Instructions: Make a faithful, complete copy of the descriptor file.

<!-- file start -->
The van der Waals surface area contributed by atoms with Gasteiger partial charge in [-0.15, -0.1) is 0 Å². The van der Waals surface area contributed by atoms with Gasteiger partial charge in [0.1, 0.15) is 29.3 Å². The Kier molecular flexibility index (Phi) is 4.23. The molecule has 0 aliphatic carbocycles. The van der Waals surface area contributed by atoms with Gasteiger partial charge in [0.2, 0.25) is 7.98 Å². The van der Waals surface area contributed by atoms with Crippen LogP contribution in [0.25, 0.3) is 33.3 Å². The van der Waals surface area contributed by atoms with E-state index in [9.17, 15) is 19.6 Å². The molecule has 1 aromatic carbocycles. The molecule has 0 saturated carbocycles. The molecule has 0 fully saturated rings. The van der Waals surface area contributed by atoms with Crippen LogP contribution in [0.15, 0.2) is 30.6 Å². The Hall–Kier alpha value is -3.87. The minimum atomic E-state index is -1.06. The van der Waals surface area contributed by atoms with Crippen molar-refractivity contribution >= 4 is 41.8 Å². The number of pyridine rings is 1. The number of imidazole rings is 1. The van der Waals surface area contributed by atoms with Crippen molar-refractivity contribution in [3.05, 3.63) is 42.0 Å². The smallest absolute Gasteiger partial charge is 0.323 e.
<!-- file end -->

The van der Waals surface area contributed by atoms with Gasteiger partial charge in [-0.15, -0.1) is 0 Å². The van der Waals surface area contributed by atoms with Gasteiger partial charge in [0.1, 0.15) is 29.3 Å². The Kier molecular flexibility index (Phi) is 4.23. The molecule has 0 aliphatic carbocycles. The van der Waals surface area contributed by atoms with Gasteiger partial charge in [0.2, 0.25) is 7.98 Å². The van der Waals surface area contributed by atoms with Crippen LogP contribution in [0.25, 0.3) is 33.3 Å². The van der Waals surface area contributed by atoms with E-state index in [9.17, 15) is 19.6 Å². The molecule has 1 aromatic carbocycles. The molecule has 0 saturated carbocycles. The molecule has 0 fully saturated rings. The van der Waals surface area contributed by atoms with Crippen LogP contribution in [0.15, 0.2) is 30.6 Å². The Hall–Kier alpha value is -3.87. The minimum atomic E-state index is -1.06. The van der Waals surface area contributed by atoms with Crippen molar-refractivity contribution >= 4 is 41.8 Å². The number of pyridine rings is 1. The number of imidazole rings is 1. The van der Waals surface area contributed by atoms with Crippen molar-refractivity contribution in [3.05, 3.63) is 42.0 Å². The smallest absolute Gasteiger partial charge is 0.323 e.